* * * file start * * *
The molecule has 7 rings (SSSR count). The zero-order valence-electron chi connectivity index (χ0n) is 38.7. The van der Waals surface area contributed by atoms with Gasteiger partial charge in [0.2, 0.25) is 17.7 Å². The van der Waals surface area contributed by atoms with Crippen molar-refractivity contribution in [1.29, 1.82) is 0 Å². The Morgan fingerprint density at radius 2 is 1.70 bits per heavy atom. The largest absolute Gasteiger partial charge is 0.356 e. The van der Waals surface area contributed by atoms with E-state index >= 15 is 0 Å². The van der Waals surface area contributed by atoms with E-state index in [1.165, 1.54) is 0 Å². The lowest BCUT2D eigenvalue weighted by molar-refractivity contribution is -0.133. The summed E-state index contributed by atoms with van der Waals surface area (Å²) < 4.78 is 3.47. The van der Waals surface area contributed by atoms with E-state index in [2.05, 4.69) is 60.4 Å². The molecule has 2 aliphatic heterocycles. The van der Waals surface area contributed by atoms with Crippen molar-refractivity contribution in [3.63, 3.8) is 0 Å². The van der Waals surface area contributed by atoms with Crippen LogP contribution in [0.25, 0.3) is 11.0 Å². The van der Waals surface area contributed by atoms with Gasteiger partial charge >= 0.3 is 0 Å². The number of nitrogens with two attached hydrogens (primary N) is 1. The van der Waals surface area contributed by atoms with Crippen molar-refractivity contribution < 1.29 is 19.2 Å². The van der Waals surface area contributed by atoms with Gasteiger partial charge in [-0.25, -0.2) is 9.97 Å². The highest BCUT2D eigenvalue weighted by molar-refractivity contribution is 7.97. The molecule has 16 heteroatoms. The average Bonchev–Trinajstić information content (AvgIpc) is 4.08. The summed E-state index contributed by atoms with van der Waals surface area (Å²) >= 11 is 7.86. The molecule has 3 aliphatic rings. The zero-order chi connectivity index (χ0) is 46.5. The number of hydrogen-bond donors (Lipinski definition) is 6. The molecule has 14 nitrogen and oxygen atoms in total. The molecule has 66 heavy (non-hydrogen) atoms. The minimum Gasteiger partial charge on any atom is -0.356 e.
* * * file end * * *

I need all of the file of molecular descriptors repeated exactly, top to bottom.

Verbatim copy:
The molecule has 7 rings (SSSR count). The zero-order valence-electron chi connectivity index (χ0n) is 38.7. The van der Waals surface area contributed by atoms with Gasteiger partial charge in [0.2, 0.25) is 17.7 Å². The van der Waals surface area contributed by atoms with Crippen molar-refractivity contribution in [1.29, 1.82) is 0 Å². The Morgan fingerprint density at radius 2 is 1.70 bits per heavy atom. The largest absolute Gasteiger partial charge is 0.356 e. The van der Waals surface area contributed by atoms with E-state index >= 15 is 0 Å². The van der Waals surface area contributed by atoms with E-state index in [1.165, 1.54) is 0 Å². The lowest BCUT2D eigenvalue weighted by molar-refractivity contribution is -0.133. The summed E-state index contributed by atoms with van der Waals surface area (Å²) < 4.78 is 3.47. The van der Waals surface area contributed by atoms with E-state index in [2.05, 4.69) is 60.4 Å². The molecule has 2 aliphatic heterocycles. The van der Waals surface area contributed by atoms with Crippen molar-refractivity contribution in [3.63, 3.8) is 0 Å². The van der Waals surface area contributed by atoms with Crippen LogP contribution in [0.25, 0.3) is 11.0 Å². The van der Waals surface area contributed by atoms with Gasteiger partial charge >= 0.3 is 0 Å². The number of nitrogens with two attached hydrogens (primary N) is 1. The van der Waals surface area contributed by atoms with Crippen molar-refractivity contribution < 1.29 is 19.2 Å². The van der Waals surface area contributed by atoms with Gasteiger partial charge in [-0.25, -0.2) is 9.97 Å². The highest BCUT2D eigenvalue weighted by molar-refractivity contribution is 7.97. The molecule has 16 heteroatoms. The average Bonchev–Trinajstić information content (AvgIpc) is 4.08. The summed E-state index contributed by atoms with van der Waals surface area (Å²) >= 11 is 7.86. The molecule has 3 aliphatic rings. The zero-order chi connectivity index (χ0) is 46.5. The number of hydrogen-bond donors (Lipinski definition) is 6. The molecule has 14 nitrogen and oxygen atoms in total. The molecule has 66 heavy (non-hydrogen) atoms. The minimum Gasteiger partial charge on any atom is -0.356 e.